33.The Islamic faith is the second most prevalent religion practised in India with 13.4% of the population recorded as Muslims21. Muslins do not eat pork, but other meats are permitted provided they are Halal.
• Requirements: The requirements for Halal are outlined in various religious texts and decrees, but are interpreted at an individual and community level, with respected Imams or Scholars pronouncing on the matter at relevant times.
• Certification: Halal certification bodies, often working internationally, are third party organisations attesting to Halal standards of products and their production, including slaughter methods, ingredient origin or processing techniques (e.g. alcohol extraction of flavourings).
- The certification organisations respect and incorporate the views of trusted scholars into their assurance standards and seek to align these with particular markets in Muslim majority nations.
- Depending on the position of the certification body and their scholars/intended markets, the assurance body may or may not accept reversible stunning methods to be used in the slaughter process. This position is founded in the hitherto lack of capacity to assure that the stunning method doesn’t kill the animal, a fundamental requirement for Halal, rather than a preference for animals to be slaughtered whilst conscious.
34. UK opportunities: The UK is now in a position to demonstrate assurance of Halal acceptability of stunning methods in the UK through a new DEFRA supported protocol, endorsed through participating Halal certification bodies. Muslim majority countries are already familiar with similar systems applied in New Zealand processing and it is they who tend to lead the way on international standards and those of other countries in the region. In India, the Halal certification is not compulsory, but in order not to offend a minority of paying customers in India, many restaurant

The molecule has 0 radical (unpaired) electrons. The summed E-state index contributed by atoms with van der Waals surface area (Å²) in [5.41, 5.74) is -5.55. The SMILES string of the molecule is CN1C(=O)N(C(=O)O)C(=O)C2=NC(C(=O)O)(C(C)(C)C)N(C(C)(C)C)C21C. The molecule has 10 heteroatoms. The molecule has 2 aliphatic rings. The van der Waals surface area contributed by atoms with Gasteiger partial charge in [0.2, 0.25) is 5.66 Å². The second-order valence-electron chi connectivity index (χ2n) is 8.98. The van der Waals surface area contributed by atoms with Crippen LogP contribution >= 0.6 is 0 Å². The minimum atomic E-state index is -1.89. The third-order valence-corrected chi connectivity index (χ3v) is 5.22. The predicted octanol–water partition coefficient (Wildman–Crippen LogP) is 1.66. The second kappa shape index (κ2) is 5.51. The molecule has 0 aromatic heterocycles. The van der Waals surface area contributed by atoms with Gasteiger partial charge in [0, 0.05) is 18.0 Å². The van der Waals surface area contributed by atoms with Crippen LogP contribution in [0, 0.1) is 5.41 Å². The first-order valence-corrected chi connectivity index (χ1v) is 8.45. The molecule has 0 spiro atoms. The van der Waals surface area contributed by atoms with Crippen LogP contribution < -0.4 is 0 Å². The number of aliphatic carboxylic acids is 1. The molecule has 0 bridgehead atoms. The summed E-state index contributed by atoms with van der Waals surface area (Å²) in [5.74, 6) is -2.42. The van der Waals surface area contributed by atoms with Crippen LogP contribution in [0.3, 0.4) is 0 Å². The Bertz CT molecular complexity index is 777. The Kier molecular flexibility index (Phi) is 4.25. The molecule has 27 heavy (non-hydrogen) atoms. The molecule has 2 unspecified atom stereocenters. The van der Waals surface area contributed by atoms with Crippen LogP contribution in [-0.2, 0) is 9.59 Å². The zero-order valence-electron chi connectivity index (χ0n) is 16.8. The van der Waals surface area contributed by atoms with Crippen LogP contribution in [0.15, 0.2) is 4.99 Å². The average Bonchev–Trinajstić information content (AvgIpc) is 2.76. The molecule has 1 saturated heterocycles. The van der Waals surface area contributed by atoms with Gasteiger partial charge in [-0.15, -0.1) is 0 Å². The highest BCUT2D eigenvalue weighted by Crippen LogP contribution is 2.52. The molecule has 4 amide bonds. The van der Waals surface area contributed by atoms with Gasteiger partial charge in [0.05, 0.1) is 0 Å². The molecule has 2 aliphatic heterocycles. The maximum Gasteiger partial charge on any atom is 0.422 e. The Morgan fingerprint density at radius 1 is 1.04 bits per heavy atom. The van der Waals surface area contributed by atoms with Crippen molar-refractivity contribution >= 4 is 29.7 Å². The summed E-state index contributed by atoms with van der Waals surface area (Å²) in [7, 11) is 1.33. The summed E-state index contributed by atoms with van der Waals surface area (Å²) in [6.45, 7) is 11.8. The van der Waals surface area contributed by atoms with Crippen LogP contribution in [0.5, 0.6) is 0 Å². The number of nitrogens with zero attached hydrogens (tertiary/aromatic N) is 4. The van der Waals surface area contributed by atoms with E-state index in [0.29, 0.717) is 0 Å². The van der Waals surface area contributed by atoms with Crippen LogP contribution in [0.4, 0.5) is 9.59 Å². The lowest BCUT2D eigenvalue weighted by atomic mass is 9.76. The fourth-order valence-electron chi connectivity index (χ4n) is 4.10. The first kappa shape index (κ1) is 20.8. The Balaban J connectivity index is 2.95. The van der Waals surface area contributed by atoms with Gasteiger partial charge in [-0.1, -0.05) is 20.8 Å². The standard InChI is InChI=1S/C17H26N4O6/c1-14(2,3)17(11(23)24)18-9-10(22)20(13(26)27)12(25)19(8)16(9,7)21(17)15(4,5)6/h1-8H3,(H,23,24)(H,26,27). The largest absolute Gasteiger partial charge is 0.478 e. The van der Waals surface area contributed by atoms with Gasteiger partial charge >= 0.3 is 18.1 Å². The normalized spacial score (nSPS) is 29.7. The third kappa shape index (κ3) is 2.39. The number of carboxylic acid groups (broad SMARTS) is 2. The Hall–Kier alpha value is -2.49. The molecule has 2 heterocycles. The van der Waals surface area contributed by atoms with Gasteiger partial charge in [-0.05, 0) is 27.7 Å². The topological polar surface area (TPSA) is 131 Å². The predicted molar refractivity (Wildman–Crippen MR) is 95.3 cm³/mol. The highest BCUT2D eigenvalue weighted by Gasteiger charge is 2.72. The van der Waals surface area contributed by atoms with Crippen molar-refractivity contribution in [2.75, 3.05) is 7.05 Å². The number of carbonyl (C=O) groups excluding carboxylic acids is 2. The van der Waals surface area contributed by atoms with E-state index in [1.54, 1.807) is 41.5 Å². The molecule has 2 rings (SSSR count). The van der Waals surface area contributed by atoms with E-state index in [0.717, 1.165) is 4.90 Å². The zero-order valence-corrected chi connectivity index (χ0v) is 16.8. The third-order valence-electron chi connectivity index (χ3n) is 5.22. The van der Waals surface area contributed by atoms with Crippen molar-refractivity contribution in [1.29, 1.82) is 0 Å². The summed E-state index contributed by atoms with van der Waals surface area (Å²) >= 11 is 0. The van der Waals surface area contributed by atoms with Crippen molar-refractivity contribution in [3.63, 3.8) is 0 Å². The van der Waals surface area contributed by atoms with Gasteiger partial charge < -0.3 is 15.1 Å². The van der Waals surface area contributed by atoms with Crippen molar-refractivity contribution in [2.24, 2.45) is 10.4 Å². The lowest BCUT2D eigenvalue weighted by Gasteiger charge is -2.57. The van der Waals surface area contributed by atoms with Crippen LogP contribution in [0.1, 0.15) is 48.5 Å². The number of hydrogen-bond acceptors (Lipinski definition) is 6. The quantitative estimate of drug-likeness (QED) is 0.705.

chains, government establishments and even airlines serve only Halal meat. The UK has an opportunity to service the huge population of 138 million people, if we can ensure UK certification meets Indian Muslim consumer needs.
35.Beef: Beef (reared domestically) is enjoyed equally by the Muslim and Christian populations of 138 million and 24 million respectively (shown in pie chart 1)23; which combined, is over double than the population of the UK. The Hindus, Jains and Buddhist faiths view cows as sacred animals and hence, do not eat beef. Muslims in the Islamic faith can eat beef, provided the meat is Halal. However, India prohibits the importation of beef in any form, including any products containing beef. The UK has an Export Health Certificate (EHC) to export beef semen to India, but not beef meat or beef products. For the UK beef industry to capitalise on the opportunity presented by the Indian market, this prohibition on beef imports would need to be removed, alongside other non-tariff barriers.